Promotional flags have become a cost-effective way to attract attention to business premises and show stands across the country.
Available in all kinds of shapes and sizes, promo flags are a blank canvas for you to maximise your own brand identity and unique message.
Here are the top 10 Things You Should Know about them:
- They are designed to be light and portable.
- Flags and flag systems can be used indoors or outdoors.
- Flags can be printed on one side (standard) and often show through writing on the reverse
- 2 flags can be sewn back to back to ensure both sides read correctly if required.
- Flags are designed to move in a light breeze to attract attention.
- Digital colour is normally available.
- Flags and flagpoles are secured to a portable base or ground spike (for use on grass)
- Product life varies according to outdoor weather conditions and hours per day exposed to wind and rain. Will last up to six months exposed 24/7 to elements or up to 3 years if stored away each day.
- There is no limitation to what designs you can have on a flag.
- Flags come in many shapes and sizes, from banner shapes to feathers, sails, and teardrops.
- Promotional flags offer an attractive alternative to traditional static signage, such as A-Boards. Demand for promotional flags continues to grow in the UK, particularly from the B2B community.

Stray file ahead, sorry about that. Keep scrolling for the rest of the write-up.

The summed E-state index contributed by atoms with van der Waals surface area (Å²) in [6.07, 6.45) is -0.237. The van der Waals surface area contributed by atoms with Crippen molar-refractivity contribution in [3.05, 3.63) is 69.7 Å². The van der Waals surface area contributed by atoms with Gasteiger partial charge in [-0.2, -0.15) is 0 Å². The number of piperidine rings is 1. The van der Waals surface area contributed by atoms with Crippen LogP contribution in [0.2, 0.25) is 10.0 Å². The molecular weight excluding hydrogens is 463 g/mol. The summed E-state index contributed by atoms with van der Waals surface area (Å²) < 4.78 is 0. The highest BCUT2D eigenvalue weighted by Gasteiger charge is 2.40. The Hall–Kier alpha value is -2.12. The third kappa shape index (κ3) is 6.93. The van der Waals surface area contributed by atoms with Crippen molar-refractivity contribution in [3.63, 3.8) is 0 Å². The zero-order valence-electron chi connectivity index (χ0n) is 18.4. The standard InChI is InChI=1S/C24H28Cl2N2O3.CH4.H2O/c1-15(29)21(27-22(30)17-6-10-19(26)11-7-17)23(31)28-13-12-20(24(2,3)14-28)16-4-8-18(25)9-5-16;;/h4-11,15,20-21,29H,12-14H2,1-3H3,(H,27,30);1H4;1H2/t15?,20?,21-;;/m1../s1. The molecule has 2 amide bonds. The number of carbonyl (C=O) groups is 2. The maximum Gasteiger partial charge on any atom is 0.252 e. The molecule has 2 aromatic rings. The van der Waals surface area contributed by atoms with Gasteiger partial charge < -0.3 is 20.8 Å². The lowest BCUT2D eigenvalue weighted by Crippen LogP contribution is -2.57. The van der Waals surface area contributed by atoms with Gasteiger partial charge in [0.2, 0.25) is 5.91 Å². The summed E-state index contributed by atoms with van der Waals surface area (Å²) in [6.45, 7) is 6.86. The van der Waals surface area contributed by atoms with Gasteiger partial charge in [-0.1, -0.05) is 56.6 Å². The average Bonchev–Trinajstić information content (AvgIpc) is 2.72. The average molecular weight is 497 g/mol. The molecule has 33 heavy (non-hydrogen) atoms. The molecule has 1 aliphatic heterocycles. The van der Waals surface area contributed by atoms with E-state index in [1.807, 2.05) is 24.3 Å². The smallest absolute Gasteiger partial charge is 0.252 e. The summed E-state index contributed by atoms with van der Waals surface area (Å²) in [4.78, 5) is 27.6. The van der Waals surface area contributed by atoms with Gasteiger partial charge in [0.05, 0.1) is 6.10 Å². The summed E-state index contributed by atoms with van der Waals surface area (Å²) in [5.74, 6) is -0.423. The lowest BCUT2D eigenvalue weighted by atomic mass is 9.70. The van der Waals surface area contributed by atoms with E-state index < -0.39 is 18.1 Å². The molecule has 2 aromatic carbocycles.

Buying feather flags can be a little confusing online too, so it’s worth getting a price in writing.
It’s also worth noting the following:
- Not all prices include a flagpole and base option
- Design is often an additional charge
- Prices advertised in the print industry, tend to be net, that is, they do not include vat
- Delivery tends to be extra
- The best way to order your flags is at least 2 weeks in advance to avoid paying any surcharges for a quick turnaround (especially during spring, summer)
- There are no standardised promotional flag sizes, so it’s worth understanding the difference in sizing, to make sure they will be fit for the purpose
- Not many companies advertising promotional flags actually make them, so understand where the origin of the flags are dispatched from, otherwise, you may incur further import duties